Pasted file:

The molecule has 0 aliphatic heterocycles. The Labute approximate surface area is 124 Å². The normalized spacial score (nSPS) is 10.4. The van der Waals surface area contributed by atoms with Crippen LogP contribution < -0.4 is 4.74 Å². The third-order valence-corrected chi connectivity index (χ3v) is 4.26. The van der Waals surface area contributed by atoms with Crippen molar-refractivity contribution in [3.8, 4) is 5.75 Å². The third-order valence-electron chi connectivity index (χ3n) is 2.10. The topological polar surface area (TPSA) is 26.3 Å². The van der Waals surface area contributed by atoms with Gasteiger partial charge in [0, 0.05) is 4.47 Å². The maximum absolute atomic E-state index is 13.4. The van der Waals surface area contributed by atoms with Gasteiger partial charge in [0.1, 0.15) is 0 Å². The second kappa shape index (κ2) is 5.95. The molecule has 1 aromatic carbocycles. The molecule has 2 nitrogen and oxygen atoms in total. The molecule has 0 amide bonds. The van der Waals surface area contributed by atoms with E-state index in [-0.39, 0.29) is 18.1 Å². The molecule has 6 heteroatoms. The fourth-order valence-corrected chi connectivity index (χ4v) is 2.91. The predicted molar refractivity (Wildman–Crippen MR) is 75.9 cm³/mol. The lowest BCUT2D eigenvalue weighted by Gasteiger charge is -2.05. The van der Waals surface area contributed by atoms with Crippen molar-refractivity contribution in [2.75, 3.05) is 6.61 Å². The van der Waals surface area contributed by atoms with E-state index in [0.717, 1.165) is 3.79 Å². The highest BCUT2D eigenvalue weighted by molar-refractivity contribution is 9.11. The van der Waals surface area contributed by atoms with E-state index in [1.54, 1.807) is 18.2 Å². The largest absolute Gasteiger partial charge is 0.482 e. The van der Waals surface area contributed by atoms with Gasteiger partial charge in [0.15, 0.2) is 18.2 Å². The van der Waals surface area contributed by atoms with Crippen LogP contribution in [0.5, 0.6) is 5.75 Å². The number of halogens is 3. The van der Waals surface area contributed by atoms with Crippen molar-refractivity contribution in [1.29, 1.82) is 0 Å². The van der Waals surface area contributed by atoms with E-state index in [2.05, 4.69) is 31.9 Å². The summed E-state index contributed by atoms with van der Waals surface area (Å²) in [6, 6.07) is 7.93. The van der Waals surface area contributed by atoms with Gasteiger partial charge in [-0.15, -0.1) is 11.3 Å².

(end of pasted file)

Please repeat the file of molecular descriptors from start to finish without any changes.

The molecule has 0 aliphatic heterocycles. The Labute approximate surface area is 124 Å². The normalized spacial score (nSPS) is 10.4. The van der Waals surface area contributed by atoms with Crippen LogP contribution < -0.4 is 4.74 Å². The third-order valence-corrected chi connectivity index (χ3v) is 4.26. The van der Waals surface area contributed by atoms with Crippen molar-refractivity contribution in [3.8, 4) is 5.75 Å². The third-order valence-electron chi connectivity index (χ3n) is 2.10. The topological polar surface area (TPSA) is 26.3 Å². The van der Waals surface area contributed by atoms with Gasteiger partial charge in [0, 0.05) is 4.47 Å². The maximum absolute atomic E-state index is 13.4. The van der Waals surface area contributed by atoms with Gasteiger partial charge in [0.1, 0.15) is 0 Å². The second kappa shape index (κ2) is 5.95. The molecule has 1 aromatic carbocycles. The molecule has 2 nitrogen and oxygen atoms in total. The molecule has 0 amide bonds. The van der Waals surface area contributed by atoms with E-state index in [-0.39, 0.29) is 18.1 Å². The molecule has 6 heteroatoms. The fourth-order valence-corrected chi connectivity index (χ4v) is 2.91. The predicted molar refractivity (Wildman–Crippen MR) is 75.9 cm³/mol. The lowest BCUT2D eigenvalue weighted by Gasteiger charge is -2.05. The van der Waals surface area contributed by atoms with Crippen molar-refractivity contribution in [2.75, 3.05) is 6.61 Å². The van der Waals surface area contributed by atoms with E-state index in [0.717, 1.165) is 3.79 Å². The highest BCUT2D eigenvalue weighted by molar-refractivity contribution is 9.11. The van der Waals surface area contributed by atoms with E-state index in [1.54, 1.807) is 18.2 Å². The largest absolute Gasteiger partial charge is 0.482 e. The van der Waals surface area contributed by atoms with Gasteiger partial charge in [0.15, 0.2) is 18.2 Å². The van der Waals surface area contributed by atoms with Crippen LogP contribution in [0.5, 0.6) is 5.75 Å². The number of halogens is 3. The van der Waals surface area contributed by atoms with Crippen molar-refractivity contribution in [1.29, 1.82) is 0 Å². The van der Waals surface area contributed by atoms with E-state index in [2.05, 4.69) is 31.9 Å². The summed E-state index contributed by atoms with van der Waals surface area (Å²) in [6, 6.07) is 7.93. The van der Waals surface area contributed by atoms with Gasteiger partial charge in [-0.15, -0.1) is 11.3 Å².